Wednesday, 24 December 2008

Go and boil your bottoms, you sons of a silly person. I blow my nose at you, so-called "Arthur King," you and all your silly English K-nig-hts.

No 381 - Monty Python and the Holy Grail
Director - Terry Jones and Terry Gilliam

So, a few days ago I braved the lights and gridlocked traffic and wandered into London's glittering west end (oooh!) Where I went to see Spamalot. It is ending in January so I thought I should probably catch it before it ran off cackling into the night time. As I sat there, joyously singing "Always Look on the Bright Side of Life" and whistling along (yes... Wrong film for the song but as its Monty Python's only musical I forgive them. They also have the Spam and Finland songs there) I thought to myself that I would really quite like to see the Holy Grail.

Flashback to probably a decade ago.A youthful me sat at my dad's house watching the Holy Grail for the first time. It had been recorded off the telly and I had won the Sunday afternoon TV battle so was sat there (cup of tea in hand) having a good old chuckle. There is a scene near the end where the knights and Arthur collapse on a stony beach, just outside of Castle Aaaargh! As this scene is being shown, my sister comes into the room.
"Oh" she nonchalantly points to the TV "They found it then"
"No they haven't" I was quick to reply
And with all the considered timing of a true comedian she delivers her immortal line "but isn't that the Holy Gravel?"

Now, please allow me to explain that my sister is not the puntastic comedy genius that that brief anecdote might suppose. She is, however, a fooooooooool.
And she had also never seen Monty Python and the Holy Grail. So, as I packed for my family Christmas, I slipped the DVD into my bag and made my merry way.

As the film began, I realised what a massive part Monty Python plays in our English heritage and how over 30 years later the Python sense of humour can still baffle foreigners (my French mother getting increasingly confused by (and blaming me for) the film starting with the wrong film and the Swedish subtitles in the title credits).

I also realised how clever and subtle the comedy of the Python's can be. As well as the crude brash bonkersness that we know.
Because... This film IS bonkers. And nonsense. From little moments like King Arthur's inability to count to 3 and The King of Swamp Castle and Herbert constantly calling the other by the wrong gender. Because these moments are so small and flippant and passing, they just add to the inexplicable weirdness.Then there are the big moments. The moments that are so insane that they reach the point of surreal genius. Camelot and the French Knights are just so... Well, odd that there is a strong chance the joke could just fall flat on its face. But thankfully the Pythons know how to pull off weirdness and they do so with great aplomb.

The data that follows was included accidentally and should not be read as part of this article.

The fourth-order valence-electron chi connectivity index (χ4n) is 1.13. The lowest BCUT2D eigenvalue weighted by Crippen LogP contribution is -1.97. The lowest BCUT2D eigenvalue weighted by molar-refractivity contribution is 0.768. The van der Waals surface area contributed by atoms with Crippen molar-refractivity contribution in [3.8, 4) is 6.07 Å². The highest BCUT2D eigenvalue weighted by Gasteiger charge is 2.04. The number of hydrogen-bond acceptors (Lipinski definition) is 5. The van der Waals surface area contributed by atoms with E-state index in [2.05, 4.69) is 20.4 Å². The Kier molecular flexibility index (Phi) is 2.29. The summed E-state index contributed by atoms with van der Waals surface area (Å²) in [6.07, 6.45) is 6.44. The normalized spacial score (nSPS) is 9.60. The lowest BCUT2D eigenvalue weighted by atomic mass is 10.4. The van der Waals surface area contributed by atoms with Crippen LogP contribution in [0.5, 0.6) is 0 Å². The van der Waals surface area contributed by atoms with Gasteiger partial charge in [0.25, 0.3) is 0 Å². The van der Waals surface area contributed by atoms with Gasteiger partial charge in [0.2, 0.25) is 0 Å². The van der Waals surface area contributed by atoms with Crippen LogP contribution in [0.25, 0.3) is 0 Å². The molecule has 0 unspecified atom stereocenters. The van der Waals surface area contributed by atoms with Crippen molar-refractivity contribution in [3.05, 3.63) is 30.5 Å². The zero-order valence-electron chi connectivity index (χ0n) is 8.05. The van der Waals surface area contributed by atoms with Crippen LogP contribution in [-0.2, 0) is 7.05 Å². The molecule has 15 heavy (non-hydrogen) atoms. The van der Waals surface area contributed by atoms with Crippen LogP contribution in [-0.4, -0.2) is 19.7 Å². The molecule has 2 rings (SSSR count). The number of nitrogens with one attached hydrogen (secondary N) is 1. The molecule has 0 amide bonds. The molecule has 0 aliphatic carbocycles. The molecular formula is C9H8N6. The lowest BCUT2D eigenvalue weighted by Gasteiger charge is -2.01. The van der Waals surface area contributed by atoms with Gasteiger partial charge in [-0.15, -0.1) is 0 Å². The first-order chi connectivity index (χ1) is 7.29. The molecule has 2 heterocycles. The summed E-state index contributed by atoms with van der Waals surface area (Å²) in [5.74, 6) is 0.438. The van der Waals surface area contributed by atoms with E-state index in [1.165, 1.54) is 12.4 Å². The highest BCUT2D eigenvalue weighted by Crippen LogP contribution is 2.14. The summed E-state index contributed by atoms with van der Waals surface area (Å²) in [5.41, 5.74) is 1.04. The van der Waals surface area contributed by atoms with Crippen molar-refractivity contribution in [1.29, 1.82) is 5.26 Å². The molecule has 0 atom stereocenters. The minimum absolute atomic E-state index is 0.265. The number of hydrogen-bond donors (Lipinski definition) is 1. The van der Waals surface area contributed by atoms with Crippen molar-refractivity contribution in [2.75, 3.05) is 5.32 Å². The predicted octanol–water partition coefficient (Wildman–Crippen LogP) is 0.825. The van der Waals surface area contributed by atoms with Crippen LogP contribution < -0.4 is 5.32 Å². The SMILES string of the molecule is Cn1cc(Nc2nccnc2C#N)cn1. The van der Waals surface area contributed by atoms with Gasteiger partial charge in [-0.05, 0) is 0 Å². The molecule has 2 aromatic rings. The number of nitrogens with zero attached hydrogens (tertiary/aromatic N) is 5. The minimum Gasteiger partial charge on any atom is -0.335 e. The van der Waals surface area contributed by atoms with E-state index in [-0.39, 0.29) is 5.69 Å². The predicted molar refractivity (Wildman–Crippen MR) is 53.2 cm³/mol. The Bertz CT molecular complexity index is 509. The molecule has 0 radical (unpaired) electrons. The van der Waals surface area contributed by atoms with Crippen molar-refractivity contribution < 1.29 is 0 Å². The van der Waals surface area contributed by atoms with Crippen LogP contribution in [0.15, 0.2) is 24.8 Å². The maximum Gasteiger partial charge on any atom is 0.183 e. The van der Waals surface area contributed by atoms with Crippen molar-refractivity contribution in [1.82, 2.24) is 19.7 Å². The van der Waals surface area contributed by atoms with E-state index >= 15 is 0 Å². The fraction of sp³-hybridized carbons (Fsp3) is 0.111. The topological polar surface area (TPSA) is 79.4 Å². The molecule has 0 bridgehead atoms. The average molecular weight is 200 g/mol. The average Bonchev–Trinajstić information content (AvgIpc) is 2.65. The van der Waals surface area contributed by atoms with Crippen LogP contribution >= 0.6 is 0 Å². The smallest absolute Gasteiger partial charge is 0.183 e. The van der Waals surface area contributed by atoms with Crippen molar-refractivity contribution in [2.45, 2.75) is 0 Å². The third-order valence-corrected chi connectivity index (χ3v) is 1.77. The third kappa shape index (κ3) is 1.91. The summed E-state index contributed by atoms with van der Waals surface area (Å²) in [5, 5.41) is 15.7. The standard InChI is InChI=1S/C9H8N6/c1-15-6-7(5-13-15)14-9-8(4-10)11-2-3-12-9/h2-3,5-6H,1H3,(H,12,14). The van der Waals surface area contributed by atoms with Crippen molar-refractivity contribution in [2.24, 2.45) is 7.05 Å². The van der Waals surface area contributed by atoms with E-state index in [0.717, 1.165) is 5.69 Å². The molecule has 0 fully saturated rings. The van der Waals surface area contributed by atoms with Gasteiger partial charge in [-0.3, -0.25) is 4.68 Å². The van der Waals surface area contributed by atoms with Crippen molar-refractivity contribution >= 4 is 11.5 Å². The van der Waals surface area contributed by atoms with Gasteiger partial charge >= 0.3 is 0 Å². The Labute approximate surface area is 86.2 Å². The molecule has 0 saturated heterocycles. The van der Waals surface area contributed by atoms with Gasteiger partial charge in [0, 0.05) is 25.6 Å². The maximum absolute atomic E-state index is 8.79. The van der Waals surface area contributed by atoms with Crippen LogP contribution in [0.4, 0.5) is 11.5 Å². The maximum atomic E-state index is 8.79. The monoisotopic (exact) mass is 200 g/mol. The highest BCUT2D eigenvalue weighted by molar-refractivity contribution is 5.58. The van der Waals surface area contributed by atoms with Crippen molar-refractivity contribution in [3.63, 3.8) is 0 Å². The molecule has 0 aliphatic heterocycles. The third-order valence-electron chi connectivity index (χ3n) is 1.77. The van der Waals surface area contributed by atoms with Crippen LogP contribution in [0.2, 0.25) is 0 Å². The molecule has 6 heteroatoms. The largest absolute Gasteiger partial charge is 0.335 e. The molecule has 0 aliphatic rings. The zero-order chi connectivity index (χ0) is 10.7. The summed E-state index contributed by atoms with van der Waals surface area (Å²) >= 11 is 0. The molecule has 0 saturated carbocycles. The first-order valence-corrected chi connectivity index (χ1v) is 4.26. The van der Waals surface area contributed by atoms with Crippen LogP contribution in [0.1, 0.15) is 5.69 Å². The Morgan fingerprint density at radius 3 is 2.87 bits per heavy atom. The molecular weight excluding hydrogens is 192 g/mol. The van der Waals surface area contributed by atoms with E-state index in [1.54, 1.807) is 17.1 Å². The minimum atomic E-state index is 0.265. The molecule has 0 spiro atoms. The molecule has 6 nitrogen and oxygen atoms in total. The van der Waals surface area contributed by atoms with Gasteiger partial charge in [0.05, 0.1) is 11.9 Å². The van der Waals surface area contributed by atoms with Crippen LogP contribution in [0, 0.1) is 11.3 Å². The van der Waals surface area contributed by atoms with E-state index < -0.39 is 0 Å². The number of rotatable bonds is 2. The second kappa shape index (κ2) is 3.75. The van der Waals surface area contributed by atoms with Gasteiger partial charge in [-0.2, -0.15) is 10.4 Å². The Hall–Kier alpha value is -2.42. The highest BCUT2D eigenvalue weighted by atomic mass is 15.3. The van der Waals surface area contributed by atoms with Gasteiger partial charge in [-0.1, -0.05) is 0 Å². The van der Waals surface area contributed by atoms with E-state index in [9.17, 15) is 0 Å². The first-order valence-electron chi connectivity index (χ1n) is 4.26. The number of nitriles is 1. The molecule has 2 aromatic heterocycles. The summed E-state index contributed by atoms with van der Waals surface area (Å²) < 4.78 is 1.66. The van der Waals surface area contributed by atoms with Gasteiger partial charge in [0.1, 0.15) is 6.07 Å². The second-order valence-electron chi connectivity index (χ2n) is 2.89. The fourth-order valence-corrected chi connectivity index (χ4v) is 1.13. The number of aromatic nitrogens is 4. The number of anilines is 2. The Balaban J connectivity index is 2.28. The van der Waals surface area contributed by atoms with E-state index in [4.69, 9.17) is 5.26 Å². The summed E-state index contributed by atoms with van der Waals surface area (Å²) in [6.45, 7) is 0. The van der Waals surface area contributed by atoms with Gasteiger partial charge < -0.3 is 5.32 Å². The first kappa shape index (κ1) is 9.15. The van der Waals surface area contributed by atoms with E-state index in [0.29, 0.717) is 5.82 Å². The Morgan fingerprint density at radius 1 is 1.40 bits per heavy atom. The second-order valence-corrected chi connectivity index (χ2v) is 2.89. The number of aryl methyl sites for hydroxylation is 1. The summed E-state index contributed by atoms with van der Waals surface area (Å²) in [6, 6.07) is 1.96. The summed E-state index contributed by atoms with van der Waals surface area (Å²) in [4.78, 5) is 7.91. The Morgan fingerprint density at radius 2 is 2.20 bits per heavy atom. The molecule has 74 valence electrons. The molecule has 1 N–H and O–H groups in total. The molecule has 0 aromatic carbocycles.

The film is very much a collection of sketches with a central theme. Not to the same degree as Meaning of Life but certainly more than Life of Brian which is more of a unified whole. This is by no mean a bad thing and allows the film to mix and leap from themes without any fear of tone or connectivity. The sketch format also allows Terry Gilliam to include some of his wonderful animation as segues and linking passages. Oh, and to create amazing monsters (the animation also probably helped on the more ambitious ideas as the film was only made on a budget of 78p. And whilst that was a lot in the 70s it still wouldn't finance a film.)

And finally.... I just wanted to mention the post modern aspects. From actors talking to the audience directly, scenes being criticised by actors from other scenes and a police subplot which allows the film to end in the most surprisingly offbeat and abrupt manner. I will not spoil it for those that haven't seen it yet, but it is a doozy.

So let me end with this little lego moment and wish you a merry Christmas.
I should talk about a Christmas film, where's Its a Wonderful Life?

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